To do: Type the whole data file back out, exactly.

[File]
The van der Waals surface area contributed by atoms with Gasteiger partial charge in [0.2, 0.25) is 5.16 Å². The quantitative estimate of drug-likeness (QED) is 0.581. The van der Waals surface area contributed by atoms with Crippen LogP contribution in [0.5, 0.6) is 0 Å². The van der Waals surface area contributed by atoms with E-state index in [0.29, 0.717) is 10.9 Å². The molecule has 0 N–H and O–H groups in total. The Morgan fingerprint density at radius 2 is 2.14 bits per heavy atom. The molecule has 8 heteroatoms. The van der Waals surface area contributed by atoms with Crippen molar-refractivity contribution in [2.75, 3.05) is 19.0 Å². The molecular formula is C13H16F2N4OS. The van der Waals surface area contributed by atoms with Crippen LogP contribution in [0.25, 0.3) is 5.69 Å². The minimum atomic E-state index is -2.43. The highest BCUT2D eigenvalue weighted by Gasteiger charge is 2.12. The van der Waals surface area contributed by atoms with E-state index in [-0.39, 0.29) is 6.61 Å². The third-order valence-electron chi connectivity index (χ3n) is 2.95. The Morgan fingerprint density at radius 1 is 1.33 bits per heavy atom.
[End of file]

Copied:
The van der Waals surface area contributed by atoms with Gasteiger partial charge in [0.2, 0.25) is 5.16 Å². The quantitative estimate of drug-likeness (QED) is 0.581. The van der Waals surface area contributed by atoms with Crippen LogP contribution in [0.5, 0.6) is 0 Å². The van der Waals surface area contributed by atoms with E-state index in [0.29, 0.717) is 10.9 Å². The molecule has 0 N–H and O–H groups in total. The Morgan fingerprint density at radius 2 is 2.14 bits per heavy atom. The molecule has 8 heteroatoms. The van der Waals surface area contributed by atoms with Crippen molar-refractivity contribution in [2.75, 3.05) is 19.0 Å². The molecular formula is C13H16F2N4OS. The van der Waals surface area contributed by atoms with Crippen LogP contribution in [0.25, 0.3) is 5.69 Å². The minimum atomic E-state index is -2.43. The highest BCUT2D eigenvalue weighted by Gasteiger charge is 2.12. The van der Waals surface area contributed by atoms with E-state index in [-0.39, 0.29) is 6.61 Å². The third-order valence-electron chi connectivity index (χ3n) is 2.95. The Morgan fingerprint density at radius 1 is 1.33 bits per heavy atom.